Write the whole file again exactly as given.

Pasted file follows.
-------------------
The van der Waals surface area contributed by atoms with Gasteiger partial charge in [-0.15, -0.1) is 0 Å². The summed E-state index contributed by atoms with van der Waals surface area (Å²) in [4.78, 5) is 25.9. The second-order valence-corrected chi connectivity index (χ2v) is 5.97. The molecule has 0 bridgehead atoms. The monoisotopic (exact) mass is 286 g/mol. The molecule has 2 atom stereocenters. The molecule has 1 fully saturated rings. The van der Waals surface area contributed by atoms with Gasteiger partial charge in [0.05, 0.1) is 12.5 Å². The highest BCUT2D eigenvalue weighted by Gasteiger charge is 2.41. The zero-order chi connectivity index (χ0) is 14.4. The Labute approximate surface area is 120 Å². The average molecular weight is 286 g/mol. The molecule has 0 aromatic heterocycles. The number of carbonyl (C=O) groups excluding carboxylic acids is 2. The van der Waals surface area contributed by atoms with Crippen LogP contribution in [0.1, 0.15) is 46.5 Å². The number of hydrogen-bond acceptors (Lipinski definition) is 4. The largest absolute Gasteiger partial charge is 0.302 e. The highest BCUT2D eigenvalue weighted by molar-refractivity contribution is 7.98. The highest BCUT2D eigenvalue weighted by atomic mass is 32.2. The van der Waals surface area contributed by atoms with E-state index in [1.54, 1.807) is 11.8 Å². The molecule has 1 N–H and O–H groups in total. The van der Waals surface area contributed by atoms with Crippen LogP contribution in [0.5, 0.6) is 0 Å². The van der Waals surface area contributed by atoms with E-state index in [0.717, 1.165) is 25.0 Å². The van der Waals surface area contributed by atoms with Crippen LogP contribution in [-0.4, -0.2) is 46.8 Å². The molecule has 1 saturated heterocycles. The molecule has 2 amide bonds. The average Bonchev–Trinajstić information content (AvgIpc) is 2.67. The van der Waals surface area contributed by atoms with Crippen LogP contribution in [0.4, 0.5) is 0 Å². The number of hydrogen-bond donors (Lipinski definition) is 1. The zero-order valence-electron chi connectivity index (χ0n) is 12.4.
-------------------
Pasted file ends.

The van der Waals surface area contributed by atoms with Gasteiger partial charge in [-0.15, -0.1) is 0 Å². The summed E-state index contributed by atoms with van der Waals surface area (Å²) in [4.78, 5) is 25.9. The second-order valence-corrected chi connectivity index (χ2v) is 5.97. The molecule has 0 bridgehead atoms. The monoisotopic (exact) mass is 286 g/mol. The molecule has 2 atom stereocenters. The molecule has 1 fully saturated rings. The van der Waals surface area contributed by atoms with Gasteiger partial charge in [0.05, 0.1) is 12.5 Å². The highest BCUT2D eigenvalue weighted by Gasteiger charge is 2.41. The zero-order chi connectivity index (χ0) is 14.4. The Labute approximate surface area is 120 Å². The average molecular weight is 286 g/mol. The molecule has 0 aromatic heterocycles. The number of carbonyl (C=O) groups excluding carboxylic acids is 2. The van der Waals surface area contributed by atoms with Crippen LogP contribution in [0.1, 0.15) is 46.5 Å². The number of hydrogen-bond acceptors (Lipinski definition) is 4. The largest absolute Gasteiger partial charge is 0.302 e. The highest BCUT2D eigenvalue weighted by molar-refractivity contribution is 7.98. The highest BCUT2D eigenvalue weighted by atomic mass is 32.2. The van der Waals surface area contributed by atoms with E-state index in [1.54, 1.807) is 11.8 Å². The molecule has 1 N–H and O–H groups in total. The van der Waals surface area contributed by atoms with Crippen LogP contribution in [0.5, 0.6) is 0 Å². The van der Waals surface area contributed by atoms with E-state index in [0.717, 1.165) is 25.0 Å². The van der Waals surface area contributed by atoms with Crippen LogP contribution in [-0.4, -0.2) is 46.8 Å². The molecule has 1 saturated heterocycles. The molecule has 2 amide bonds. The average Bonchev–Trinajstić information content (AvgIpc) is 2.67. The van der Waals surface area contributed by atoms with Crippen LogP contribution in [0.4, 0.5) is 0 Å². The number of hydrogen-bond donors (Lipinski definition) is 1. The zero-order valence-electron chi connectivity index (χ0n) is 12.4.